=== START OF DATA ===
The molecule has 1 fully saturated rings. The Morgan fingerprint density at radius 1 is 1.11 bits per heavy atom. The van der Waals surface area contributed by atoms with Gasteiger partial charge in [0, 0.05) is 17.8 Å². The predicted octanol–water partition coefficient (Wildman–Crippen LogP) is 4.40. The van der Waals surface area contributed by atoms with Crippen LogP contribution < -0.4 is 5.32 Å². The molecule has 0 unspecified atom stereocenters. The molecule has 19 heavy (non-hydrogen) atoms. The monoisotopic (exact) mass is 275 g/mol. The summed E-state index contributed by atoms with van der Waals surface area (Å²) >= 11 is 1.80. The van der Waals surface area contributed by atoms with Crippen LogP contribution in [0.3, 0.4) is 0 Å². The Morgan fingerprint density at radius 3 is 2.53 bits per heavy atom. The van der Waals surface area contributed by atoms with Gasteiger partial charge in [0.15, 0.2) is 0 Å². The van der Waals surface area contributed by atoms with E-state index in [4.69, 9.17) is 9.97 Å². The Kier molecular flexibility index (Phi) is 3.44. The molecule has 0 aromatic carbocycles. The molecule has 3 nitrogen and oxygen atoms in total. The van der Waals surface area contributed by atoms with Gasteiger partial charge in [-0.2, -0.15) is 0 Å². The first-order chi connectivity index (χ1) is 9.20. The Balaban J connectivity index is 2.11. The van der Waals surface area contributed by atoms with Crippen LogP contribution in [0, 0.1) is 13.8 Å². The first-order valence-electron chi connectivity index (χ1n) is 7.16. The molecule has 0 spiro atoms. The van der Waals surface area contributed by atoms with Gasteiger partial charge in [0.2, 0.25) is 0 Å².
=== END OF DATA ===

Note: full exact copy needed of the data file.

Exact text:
The molecule has 1 fully saturated rings. The Morgan fingerprint density at radius 1 is 1.11 bits per heavy atom. The van der Waals surface area contributed by atoms with Gasteiger partial charge in [0, 0.05) is 17.8 Å². The predicted octanol–water partition coefficient (Wildman–Crippen LogP) is 4.40. The van der Waals surface area contributed by atoms with Crippen LogP contribution < -0.4 is 5.32 Å². The molecule has 0 unspecified atom stereocenters. The molecule has 19 heavy (non-hydrogen) atoms. The monoisotopic (exact) mass is 275 g/mol. The summed E-state index contributed by atoms with van der Waals surface area (Å²) >= 11 is 1.80. The van der Waals surface area contributed by atoms with Crippen LogP contribution in [0.3, 0.4) is 0 Å². The Morgan fingerprint density at radius 3 is 2.53 bits per heavy atom. The van der Waals surface area contributed by atoms with Gasteiger partial charge in [0.15, 0.2) is 0 Å². The van der Waals surface area contributed by atoms with E-state index in [4.69, 9.17) is 9.97 Å². The Kier molecular flexibility index (Phi) is 3.44. The molecule has 0 aromatic carbocycles. The molecule has 3 nitrogen and oxygen atoms in total. The van der Waals surface area contributed by atoms with Gasteiger partial charge in [-0.2, -0.15) is 0 Å². The first-order chi connectivity index (χ1) is 9.20. The Balaban J connectivity index is 2.11. The van der Waals surface area contributed by atoms with Crippen LogP contribution in [0, 0.1) is 13.8 Å². The first-order valence-electron chi connectivity index (χ1n) is 7.16. The molecule has 0 spiro atoms. The van der Waals surface area contributed by atoms with Gasteiger partial charge in [0.2, 0.25) is 0 Å².